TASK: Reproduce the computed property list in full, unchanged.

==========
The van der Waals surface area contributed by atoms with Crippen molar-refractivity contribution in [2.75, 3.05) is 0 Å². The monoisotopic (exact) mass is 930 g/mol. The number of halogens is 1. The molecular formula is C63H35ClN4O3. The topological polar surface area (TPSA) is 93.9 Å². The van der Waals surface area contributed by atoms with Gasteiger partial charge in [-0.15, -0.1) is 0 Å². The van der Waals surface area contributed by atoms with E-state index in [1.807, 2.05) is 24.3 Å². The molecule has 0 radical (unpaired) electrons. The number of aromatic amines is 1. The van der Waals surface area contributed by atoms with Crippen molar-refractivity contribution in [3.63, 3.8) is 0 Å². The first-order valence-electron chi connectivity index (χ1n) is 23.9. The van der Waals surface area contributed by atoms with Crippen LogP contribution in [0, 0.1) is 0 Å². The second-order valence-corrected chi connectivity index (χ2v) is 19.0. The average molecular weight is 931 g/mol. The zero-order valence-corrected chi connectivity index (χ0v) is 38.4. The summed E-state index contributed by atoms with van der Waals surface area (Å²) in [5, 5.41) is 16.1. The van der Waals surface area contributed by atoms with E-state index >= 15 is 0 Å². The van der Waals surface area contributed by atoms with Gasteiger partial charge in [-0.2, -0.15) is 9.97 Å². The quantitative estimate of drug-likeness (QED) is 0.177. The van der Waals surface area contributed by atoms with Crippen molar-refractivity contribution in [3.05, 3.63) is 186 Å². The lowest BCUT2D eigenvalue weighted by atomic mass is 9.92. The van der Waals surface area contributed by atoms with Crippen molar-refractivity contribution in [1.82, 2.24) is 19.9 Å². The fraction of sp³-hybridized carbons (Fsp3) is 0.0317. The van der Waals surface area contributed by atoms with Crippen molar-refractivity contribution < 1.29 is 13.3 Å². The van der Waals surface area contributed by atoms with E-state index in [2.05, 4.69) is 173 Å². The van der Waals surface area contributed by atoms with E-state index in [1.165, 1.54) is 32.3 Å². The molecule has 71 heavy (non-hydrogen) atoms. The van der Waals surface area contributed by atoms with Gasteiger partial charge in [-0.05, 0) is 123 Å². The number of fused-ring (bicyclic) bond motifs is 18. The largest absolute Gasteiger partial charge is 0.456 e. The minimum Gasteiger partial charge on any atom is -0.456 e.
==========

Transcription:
The van der Waals surface area contributed by atoms with Crippen molar-refractivity contribution in [2.75, 3.05) is 0 Å². The monoisotopic (exact) mass is 930 g/mol. The number of halogens is 1. The molecular formula is C63H35ClN4O3. The topological polar surface area (TPSA) is 93.9 Å². The van der Waals surface area contributed by atoms with Gasteiger partial charge in [-0.15, -0.1) is 0 Å². The van der Waals surface area contributed by atoms with E-state index in [1.807, 2.05) is 24.3 Å². The molecule has 0 radical (unpaired) electrons. The number of aromatic amines is 1. The van der Waals surface area contributed by atoms with Crippen molar-refractivity contribution in [3.63, 3.8) is 0 Å². The first-order valence-electron chi connectivity index (χ1n) is 23.9. The van der Waals surface area contributed by atoms with Crippen LogP contribution in [0, 0.1) is 0 Å². The second-order valence-corrected chi connectivity index (χ2v) is 19.0. The average molecular weight is 931 g/mol. The zero-order valence-corrected chi connectivity index (χ0v) is 38.4. The summed E-state index contributed by atoms with van der Waals surface area (Å²) in [5, 5.41) is 16.1. The van der Waals surface area contributed by atoms with E-state index >= 15 is 0 Å². The van der Waals surface area contributed by atoms with Gasteiger partial charge in [-0.2, -0.15) is 9.97 Å². The quantitative estimate of drug-likeness (QED) is 0.177. The van der Waals surface area contributed by atoms with Crippen molar-refractivity contribution in [3.05, 3.63) is 186 Å². The lowest BCUT2D eigenvalue weighted by atomic mass is 9.92. The van der Waals surface area contributed by atoms with Crippen molar-refractivity contribution in [1.82, 2.24) is 19.9 Å². The fraction of sp³-hybridized carbons (Fsp3) is 0.0317. The van der Waals surface area contributed by atoms with Crippen molar-refractivity contribution < 1.29 is 13.3 Å². The van der Waals surface area contributed by atoms with E-state index in [2.05, 4.69) is 173 Å². The van der Waals surface area contributed by atoms with E-state index in [1.165, 1.54) is 32.3 Å². The molecule has 71 heavy (non-hydrogen) atoms. The van der Waals surface area contributed by atoms with Gasteiger partial charge in [-0.05, 0) is 123 Å². The number of fused-ring (bicyclic) bond motifs is 18. The largest absolute Gasteiger partial charge is 0.456 e. The minimum Gasteiger partial charge on any atom is -0.456 e.